For most of the year, Jonesborough is a small town of around 4,000 people in northeast Tennessee. But once a year, the population triples as the community hosts the National Storytelling Festival. For almost 40 years, thousands have arrived each October to hear the greatest storytellers in America tell their tales. Organizers attribute this event’s popularity to the belief that “there is no substitute for the power, simplicity, and basic truth of the well-told story.”*
People do love to hear stories, and for good reasons. First, stories build bridges across generational lines. Many families have enjoyed times of great connection as they recall episodes from the lives of those who have gone before. Second, stories deepen relationships. When people share from a personal experience, they are letting the listener into their hearts and minds.
Stories also engage listeners. A video clip, reading aloud, or scrolling through photos all allow for the mind to wander and concentration to be lost. The constant eye contact and personal excitement of the storyteller increases the attention span of the listener. Finally, telling a story is something everyone can do. When a person tells a story, he alone is the expert. Their story doesn’t have to be researched and rehearsed because it is their own.
Using stories is a great way to breathe energy into your Sunday School class, deepen relationships, focus listeners on the task, and involve many more people in the process. There are five types of stories that can be used regularly in Sunday School to accomplish those goals.
· A Bible Story
In his book, Truth that Sticks, Avery Willis describes a highly effective teaching method that encourages leaders to tell the story from the Scripture before reading the verses out loud. A well-prepared story will engage learners and bring freshness to their hearing of the passage, perhaps as if they were listening for the very first time. Following the telling of the story, the class can open their Bibles to the passage of Scripture and work through a series of discussion questions that focus on what the story teaches us about God, how we relate to Him, and how we live the story in the world. For Scripture texts that are non-narrative, the leader can share a case study or personal story that will lead the learner into the Bible study passage.
· A Salvation Story
One of the favorite hymns of all-time, “Victory in Jesus”, begins with the writer’s having “heard an old, old story.” The gospel has always been referred to with storying language - it is good news that is meant to be told. Behind every salvation is a personal story, unique and precious to each person who has found hope, forgiveness, and purpose in Jesus. Yet far too often, these incredible stories of life-change are never told. Sunday School is a perfect opportunity to allow people to tell their salvation stories. Create a regular schedule that provides opportunities for all class members to share their testimonies with the group. As the leader, begin by sharing your own testimony and providing training for the class to write their story in a clear and concise manner. As testimonies are shared, you may be amazed at the incredible stories that are in your room. Relationships will be strengthened, confidence in sharing testimonies will increase, and maybe someone in your group will realize their need to have their own testimony.
· A Disciple’s Story
Salvation is the beginning of a lifelong journey of walking with the Lord. Our lives are designed to be living pictures of Jesus, filled with experiences of His presence, providence, leadership, protection, comfort, and any number of other ways that we are allowed to encounter Him on a regular basis. As you lead Sunday School classes, intentionally build in opportunities for learners to share stories of how they have experienced God throughout the week. Develop the expectation in your class that these stories will be shared, and earn the right to ask for stories by sharing many from your own journey. If you hear of something that God has done in someone’s life, home, or workplace, personally ask him or her to briefly share their experience with the class and celebrate God’s activity together. As stories are shared, others will be encouraged to seek God’s presence in their own lives.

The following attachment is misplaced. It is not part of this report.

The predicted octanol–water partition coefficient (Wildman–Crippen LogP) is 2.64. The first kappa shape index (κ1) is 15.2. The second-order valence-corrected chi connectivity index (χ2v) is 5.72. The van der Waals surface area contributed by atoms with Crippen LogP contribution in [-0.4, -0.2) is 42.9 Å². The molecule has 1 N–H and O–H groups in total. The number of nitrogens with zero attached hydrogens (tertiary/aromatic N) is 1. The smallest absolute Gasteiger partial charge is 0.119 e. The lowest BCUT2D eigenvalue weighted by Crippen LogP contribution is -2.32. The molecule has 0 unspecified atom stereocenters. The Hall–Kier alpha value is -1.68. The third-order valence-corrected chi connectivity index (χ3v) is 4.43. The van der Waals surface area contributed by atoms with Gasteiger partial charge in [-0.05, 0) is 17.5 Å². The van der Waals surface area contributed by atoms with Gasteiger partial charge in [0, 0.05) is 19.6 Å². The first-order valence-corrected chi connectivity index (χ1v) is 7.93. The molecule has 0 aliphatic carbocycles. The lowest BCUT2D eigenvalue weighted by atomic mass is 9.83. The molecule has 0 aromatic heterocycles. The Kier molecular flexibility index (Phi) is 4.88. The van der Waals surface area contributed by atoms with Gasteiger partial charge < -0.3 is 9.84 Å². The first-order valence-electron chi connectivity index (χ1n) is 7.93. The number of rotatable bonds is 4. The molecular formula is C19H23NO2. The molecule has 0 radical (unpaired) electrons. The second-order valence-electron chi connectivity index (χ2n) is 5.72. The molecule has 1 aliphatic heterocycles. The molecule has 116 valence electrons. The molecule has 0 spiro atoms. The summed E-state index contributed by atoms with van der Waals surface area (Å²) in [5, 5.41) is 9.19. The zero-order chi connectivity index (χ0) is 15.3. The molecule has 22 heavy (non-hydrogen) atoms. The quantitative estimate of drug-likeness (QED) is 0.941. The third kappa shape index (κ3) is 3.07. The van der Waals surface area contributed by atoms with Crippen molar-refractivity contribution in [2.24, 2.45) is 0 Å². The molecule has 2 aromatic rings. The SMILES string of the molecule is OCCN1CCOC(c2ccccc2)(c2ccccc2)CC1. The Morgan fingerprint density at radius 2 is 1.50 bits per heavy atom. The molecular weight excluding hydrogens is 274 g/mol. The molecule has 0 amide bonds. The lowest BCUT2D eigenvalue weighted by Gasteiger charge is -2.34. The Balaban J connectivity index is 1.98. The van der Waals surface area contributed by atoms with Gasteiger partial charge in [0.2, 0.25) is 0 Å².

· A Prayer Story
Nearly every class has some kind of prayer list. In addition to remembering the sick and the traveling, Sunday School classes are a great place for sharing stories involving God’s answers to those and other needs. Ask members to share an insight from their own personal devotional time with God. Seek to expand prayer requests to include prayer for unreached people groups, new church starts, revival in your own church and community, and opportunities for personal encounters with God. Give class members opportunity to share how God has answered prayer and then give Him praise for that response.
· A Witnessing Story
Finally, Sunday School classes can include stories from class members who are sharing their faith. Build a culture into your class that understands that success is not leading someone to Jesus, as that is something that only the Holy Spirit can do. Rather, success is being obedient to engage someone in a spiritual conversation so that as we are willing to tell our story, God will provide opportunities to share the story. Inviting people to tell witnessing stories in class will create expectancy for evangelism, challenge others to share, and sharpen the class’s focus on others rather than on themselves.
Intentionally bring stories into your Sunday School, and you will find learners engaged, energized, and eager to attend and respond to the lesson.
*Information obtained from www.storytellingcenter.net/festival